Author Archive | Lee Camp
1980 wasn’t a great year for Alejandro Jodorowsky. Having just barely survived the end of the 1970’s when the film that was to be his magnum opus — an adaptation of Frank Herbert’s classic Dune — fell apart for the final time, Jodo was anxious to get back to work. He agreed to make a children’s film.
At first, the idea of the anarchist auteur making a movie for kids might sound odd, but Tusk (Poo Lorn L’Elephant) told a tale about the shared fate of an English girl and an Indian elephant. The story had the kind of spiritual overtones that Jodo had marshaled so furiously in The Holy Mountain and the coming of age tale shared some similarities with El Topo — even the Indian locations promised exotic settings that surely inspired the director.
Alas, a classic it was not meant to be. Tusk is roundly criticized by those who’ve been able to see it — the only home release is an un-subtitled French language version on VHS.… Read the rest
The television show In Search Of is a strange little chestnut from my childhood. I knew the show’s host, Leonard Nimoy from his turn as “Spock” in Star Trek repeats, and In Search Of’s focus on unexplained phenomena, missing persons and extraterrestrial encounters was right on target for a kid who already loved Sci-Fi.
I remember being terrified by the “Bigfoot” episode of the show and equally traumatized when the program took its cameras beneath the deep green waters of Loch Ness. But, not all of the show’s subjects were so “out there.” In 1980, their “Lee Harvey Oswald” episode dramatized the circumstances surrounding the assassination of JFK, including key evidence from authors and experts along the way.
The result is an insightful portrait of the self-proclaimed “patsy” that challenges the “lone gunman” contentions of the Warren Report. The centerpiece of the show is a Dallas police dictaphone recording that proves that there were four shots in Dealey Plaza that day in 1963.… Read the rest
This crazy video features an insane look back on the toys and cartoons of the 1980’s by a couple of confused evangelical Christians who see the Devil in every detail. Author Phil Phillips and Pastor Gary Greenwald would be just a couple of bumbling buffoons if their brand of humorless hysteria hadn’t been part of a bigger trend that lead to the “Satanic Panic” of that era — a time when hundreds of unsubstantiated cases of so-called Satanic ritual abuse were reported around the United States.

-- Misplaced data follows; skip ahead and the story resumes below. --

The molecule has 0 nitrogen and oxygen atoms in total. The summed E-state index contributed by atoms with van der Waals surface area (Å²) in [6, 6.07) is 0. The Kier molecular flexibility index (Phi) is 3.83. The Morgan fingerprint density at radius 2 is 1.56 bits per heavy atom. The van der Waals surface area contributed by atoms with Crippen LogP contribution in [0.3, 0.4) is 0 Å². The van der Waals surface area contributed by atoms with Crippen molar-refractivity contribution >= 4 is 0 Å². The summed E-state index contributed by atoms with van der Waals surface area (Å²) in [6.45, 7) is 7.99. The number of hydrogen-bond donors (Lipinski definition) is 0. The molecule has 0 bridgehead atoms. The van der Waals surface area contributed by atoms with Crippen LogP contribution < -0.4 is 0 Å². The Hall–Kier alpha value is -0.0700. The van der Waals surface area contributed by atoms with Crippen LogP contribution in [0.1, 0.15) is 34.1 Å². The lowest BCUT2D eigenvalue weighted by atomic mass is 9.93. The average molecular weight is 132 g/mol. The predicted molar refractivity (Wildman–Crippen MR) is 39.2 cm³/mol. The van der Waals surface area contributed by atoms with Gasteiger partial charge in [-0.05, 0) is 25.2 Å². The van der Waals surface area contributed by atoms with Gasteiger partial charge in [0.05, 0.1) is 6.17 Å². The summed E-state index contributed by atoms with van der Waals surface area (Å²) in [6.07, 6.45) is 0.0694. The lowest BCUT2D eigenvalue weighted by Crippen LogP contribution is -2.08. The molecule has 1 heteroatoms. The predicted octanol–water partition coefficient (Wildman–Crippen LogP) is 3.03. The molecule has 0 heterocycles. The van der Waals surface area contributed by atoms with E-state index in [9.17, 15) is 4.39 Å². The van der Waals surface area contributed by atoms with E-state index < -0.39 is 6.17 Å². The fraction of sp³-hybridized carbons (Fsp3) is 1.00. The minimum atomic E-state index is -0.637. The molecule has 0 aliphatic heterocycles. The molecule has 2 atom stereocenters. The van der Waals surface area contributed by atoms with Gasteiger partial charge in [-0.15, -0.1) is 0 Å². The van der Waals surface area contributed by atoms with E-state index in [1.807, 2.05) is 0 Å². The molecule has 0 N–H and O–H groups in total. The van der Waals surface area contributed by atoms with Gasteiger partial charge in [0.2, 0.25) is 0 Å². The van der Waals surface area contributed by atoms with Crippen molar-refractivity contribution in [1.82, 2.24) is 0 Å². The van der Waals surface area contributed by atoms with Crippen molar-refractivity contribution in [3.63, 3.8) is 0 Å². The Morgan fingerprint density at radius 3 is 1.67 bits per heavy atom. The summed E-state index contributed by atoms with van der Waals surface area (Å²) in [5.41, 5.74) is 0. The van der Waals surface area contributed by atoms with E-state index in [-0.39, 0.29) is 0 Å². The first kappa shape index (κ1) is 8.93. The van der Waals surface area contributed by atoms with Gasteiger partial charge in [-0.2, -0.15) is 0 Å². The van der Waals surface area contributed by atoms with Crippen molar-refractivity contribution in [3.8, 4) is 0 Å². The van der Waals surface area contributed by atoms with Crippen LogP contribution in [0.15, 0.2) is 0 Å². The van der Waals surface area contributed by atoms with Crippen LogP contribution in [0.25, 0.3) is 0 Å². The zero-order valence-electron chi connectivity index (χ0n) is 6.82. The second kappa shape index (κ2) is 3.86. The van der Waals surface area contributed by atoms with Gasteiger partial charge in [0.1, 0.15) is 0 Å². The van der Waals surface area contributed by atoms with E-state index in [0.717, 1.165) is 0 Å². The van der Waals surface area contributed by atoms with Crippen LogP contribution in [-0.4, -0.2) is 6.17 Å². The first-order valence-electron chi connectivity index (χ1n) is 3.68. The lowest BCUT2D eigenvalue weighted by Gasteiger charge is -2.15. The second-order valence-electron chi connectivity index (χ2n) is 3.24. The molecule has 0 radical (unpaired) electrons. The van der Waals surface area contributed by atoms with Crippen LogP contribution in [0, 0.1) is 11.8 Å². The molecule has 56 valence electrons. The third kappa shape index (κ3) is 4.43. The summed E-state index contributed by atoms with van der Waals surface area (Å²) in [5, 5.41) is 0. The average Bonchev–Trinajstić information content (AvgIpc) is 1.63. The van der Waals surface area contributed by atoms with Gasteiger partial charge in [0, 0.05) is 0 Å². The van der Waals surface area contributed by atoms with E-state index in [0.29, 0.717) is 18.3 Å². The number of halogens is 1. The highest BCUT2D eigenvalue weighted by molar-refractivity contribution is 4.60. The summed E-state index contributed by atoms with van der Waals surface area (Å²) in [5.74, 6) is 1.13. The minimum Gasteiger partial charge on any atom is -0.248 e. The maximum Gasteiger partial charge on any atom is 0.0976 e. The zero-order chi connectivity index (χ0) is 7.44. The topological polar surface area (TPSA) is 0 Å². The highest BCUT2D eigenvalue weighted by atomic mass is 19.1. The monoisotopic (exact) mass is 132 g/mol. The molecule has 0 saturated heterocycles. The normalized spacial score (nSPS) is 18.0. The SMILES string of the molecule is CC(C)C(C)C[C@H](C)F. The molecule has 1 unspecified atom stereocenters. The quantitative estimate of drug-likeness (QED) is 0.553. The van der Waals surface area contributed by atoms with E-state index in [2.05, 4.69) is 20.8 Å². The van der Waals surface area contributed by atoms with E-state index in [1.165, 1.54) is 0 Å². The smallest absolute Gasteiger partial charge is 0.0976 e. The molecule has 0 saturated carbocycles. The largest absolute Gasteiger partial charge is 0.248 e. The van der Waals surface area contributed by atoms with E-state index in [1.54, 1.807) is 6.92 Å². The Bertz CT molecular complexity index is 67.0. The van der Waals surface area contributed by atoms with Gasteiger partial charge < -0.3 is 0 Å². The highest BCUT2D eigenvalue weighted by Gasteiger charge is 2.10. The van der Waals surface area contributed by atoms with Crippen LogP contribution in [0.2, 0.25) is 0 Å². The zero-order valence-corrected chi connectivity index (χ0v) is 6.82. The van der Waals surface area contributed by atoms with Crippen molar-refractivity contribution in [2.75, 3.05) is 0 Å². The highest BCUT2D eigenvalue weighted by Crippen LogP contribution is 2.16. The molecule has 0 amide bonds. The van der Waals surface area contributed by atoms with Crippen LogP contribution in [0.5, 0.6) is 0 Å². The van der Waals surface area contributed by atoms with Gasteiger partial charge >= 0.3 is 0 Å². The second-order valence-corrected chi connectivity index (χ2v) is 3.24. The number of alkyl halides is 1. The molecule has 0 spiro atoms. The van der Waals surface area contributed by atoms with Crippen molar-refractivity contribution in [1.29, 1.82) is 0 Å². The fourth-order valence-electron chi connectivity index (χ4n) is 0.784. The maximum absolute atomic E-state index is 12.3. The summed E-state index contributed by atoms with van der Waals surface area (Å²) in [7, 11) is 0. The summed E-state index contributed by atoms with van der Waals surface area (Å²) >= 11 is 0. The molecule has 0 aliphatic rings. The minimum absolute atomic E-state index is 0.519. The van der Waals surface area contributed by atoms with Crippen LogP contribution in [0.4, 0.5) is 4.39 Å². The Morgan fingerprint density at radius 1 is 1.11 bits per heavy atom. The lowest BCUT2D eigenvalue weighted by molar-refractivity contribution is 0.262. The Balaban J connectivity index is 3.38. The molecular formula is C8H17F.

The good people at i09 published a short version of this video. Here are some of their favorite bits:
• Dungeons & Dragons “game pieces” scream when you set them on fire!
• “It’s called necromology.”
• Darth looks “almost exactly” like the Norse god Odin
• Smurfs are blue with black lips… just like corpses.
• “There’s a form of witchcraft [in Star Wars] called ‘Obi witchcraft.'” Obi obi obi!… Read the rest
It’s Halloween. Time to help your kids develop their bed-wetting habits. Time to buy a ton of candy, claim it’s for trick-or-treaters, turn off the porch light, and gorge yourself on waxy chocolate. Time to carve the ol’ jack-o’-lantern.
One of my favorite Halloween myths is the origin story of the jack-o’-lantern: the trickster legend of Stingy Jack. This folk tale comes from Ireland, which was also a major cultural center for the Celts, who observed the festival of Samhain, which serves as the root from which our modern Halloween sprang.
According to the story, which may be centuries old, a drunkard known as Stingy Jack was infamous throughout Ireland as a liar and a cheat. He was especially despised for his love of trickery, his favorite pastime.
One day, while bored and lounging lazily around Hell, Lucifer happened to overhear some horrible stories about Jack’s devious skills, which were apparently even more dastardly than his own. Not to be outdone by a mere drunken Irishman, the Devil decided to find Jack and see if the stories were true.… Read the rest